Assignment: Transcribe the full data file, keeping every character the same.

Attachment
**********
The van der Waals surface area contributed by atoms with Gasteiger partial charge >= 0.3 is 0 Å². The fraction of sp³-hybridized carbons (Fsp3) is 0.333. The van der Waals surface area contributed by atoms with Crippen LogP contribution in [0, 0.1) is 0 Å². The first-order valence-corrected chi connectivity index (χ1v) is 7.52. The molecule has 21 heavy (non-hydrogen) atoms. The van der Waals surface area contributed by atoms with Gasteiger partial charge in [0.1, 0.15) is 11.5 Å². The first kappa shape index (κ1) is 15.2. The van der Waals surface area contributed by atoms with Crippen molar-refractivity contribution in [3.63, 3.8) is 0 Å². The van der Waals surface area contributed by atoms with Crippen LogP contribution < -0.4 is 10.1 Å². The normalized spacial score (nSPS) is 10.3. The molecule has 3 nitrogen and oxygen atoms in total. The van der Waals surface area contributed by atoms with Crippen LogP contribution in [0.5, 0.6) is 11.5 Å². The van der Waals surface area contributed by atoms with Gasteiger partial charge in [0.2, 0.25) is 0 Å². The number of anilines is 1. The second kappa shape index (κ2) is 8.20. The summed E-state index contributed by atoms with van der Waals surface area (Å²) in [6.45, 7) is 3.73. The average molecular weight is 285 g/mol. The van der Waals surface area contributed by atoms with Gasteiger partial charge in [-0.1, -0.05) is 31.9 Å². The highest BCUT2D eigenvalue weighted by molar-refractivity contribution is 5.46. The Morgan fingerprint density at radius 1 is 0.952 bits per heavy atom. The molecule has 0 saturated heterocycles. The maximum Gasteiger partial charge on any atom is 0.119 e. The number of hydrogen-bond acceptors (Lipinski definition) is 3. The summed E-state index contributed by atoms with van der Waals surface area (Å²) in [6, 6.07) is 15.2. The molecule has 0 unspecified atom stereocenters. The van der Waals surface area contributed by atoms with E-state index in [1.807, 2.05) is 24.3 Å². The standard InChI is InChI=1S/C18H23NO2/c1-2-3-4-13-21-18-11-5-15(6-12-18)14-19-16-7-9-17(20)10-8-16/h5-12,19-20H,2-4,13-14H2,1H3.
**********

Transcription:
The van der Waals surface area contributed by atoms with Gasteiger partial charge >= 0.3 is 0 Å². The fraction of sp³-hybridized carbons (Fsp3) is 0.333. The van der Waals surface area contributed by atoms with Crippen LogP contribution in [0, 0.1) is 0 Å². The first-order valence-corrected chi connectivity index (χ1v) is 7.52. The molecule has 21 heavy (non-hydrogen) atoms. The van der Waals surface area contributed by atoms with Gasteiger partial charge in [0.1, 0.15) is 11.5 Å². The first kappa shape index (κ1) is 15.2. The van der Waals surface area contributed by atoms with Crippen molar-refractivity contribution in [3.63, 3.8) is 0 Å². The van der Waals surface area contributed by atoms with Crippen LogP contribution < -0.4 is 10.1 Å². The normalized spacial score (nSPS) is 10.3. The molecule has 3 nitrogen and oxygen atoms in total. The van der Waals surface area contributed by atoms with Crippen LogP contribution in [0.5, 0.6) is 11.5 Å². The van der Waals surface area contributed by atoms with Gasteiger partial charge in [0.2, 0.25) is 0 Å². The number of anilines is 1. The second kappa shape index (κ2) is 8.20. The summed E-state index contributed by atoms with van der Waals surface area (Å²) in [6.45, 7) is 3.73. The average molecular weight is 285 g/mol. The van der Waals surface area contributed by atoms with Gasteiger partial charge in [-0.1, -0.05) is 31.9 Å². The highest BCUT2D eigenvalue weighted by molar-refractivity contribution is 5.46. The Morgan fingerprint density at radius 1 is 0.952 bits per heavy atom. The molecule has 0 saturated heterocycles. The maximum Gasteiger partial charge on any atom is 0.119 e. The number of hydrogen-bond acceptors (Lipinski definition) is 3. The summed E-state index contributed by atoms with van der Waals surface area (Å²) in [6, 6.07) is 15.2. The molecule has 0 unspecified atom stereocenters. The van der Waals surface area contributed by atoms with E-state index in [1.807, 2.05) is 24.3 Å². The standard InChI is InChI=1S/C18H23NO2/c1-2-3-4-13-21-18-11-5-15(6-12-18)14-19-16-7-9-17(20)10-8-16/h5-12,19-20H,2-4,13-14H2,1H3.